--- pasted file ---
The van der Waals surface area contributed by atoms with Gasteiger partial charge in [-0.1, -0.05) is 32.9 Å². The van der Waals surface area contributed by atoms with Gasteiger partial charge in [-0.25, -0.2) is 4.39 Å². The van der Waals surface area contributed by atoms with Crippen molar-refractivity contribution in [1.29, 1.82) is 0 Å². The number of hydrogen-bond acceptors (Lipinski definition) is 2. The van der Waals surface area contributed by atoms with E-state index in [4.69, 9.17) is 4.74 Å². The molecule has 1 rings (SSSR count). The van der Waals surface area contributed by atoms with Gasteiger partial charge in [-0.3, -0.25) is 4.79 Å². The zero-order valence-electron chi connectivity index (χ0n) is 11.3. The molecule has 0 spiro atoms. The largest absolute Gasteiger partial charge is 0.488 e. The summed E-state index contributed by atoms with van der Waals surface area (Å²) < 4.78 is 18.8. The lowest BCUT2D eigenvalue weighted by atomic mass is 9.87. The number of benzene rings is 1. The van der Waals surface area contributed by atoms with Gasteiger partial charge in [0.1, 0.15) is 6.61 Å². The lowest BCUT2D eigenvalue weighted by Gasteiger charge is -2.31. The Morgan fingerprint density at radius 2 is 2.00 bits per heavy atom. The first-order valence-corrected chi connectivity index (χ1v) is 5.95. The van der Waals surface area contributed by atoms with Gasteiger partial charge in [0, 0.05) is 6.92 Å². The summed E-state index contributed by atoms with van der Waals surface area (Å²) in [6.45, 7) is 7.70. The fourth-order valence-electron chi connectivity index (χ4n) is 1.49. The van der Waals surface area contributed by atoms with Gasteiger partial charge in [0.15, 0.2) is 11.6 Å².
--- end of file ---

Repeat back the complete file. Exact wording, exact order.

The van der Waals surface area contributed by atoms with Gasteiger partial charge in [-0.1, -0.05) is 32.9 Å². The van der Waals surface area contributed by atoms with Gasteiger partial charge in [-0.25, -0.2) is 4.39 Å². The van der Waals surface area contributed by atoms with Crippen molar-refractivity contribution in [1.29, 1.82) is 0 Å². The number of hydrogen-bond acceptors (Lipinski definition) is 2. The van der Waals surface area contributed by atoms with E-state index in [4.69, 9.17) is 4.74 Å². The molecule has 1 rings (SSSR count). The van der Waals surface area contributed by atoms with Gasteiger partial charge in [-0.3, -0.25) is 4.79 Å². The zero-order valence-electron chi connectivity index (χ0n) is 11.3. The molecule has 0 spiro atoms. The largest absolute Gasteiger partial charge is 0.488 e. The summed E-state index contributed by atoms with van der Waals surface area (Å²) < 4.78 is 18.8. The lowest BCUT2D eigenvalue weighted by atomic mass is 9.87. The number of benzene rings is 1. The van der Waals surface area contributed by atoms with Gasteiger partial charge in [0.1, 0.15) is 6.61 Å². The lowest BCUT2D eigenvalue weighted by Gasteiger charge is -2.31. The Morgan fingerprint density at radius 2 is 2.00 bits per heavy atom. The first-order valence-corrected chi connectivity index (χ1v) is 5.95. The van der Waals surface area contributed by atoms with Gasteiger partial charge in [0, 0.05) is 6.92 Å². The summed E-state index contributed by atoms with van der Waals surface area (Å²) in [6.45, 7) is 7.70. The fourth-order valence-electron chi connectivity index (χ4n) is 1.49. The van der Waals surface area contributed by atoms with Gasteiger partial charge in [0.15, 0.2) is 11.6 Å².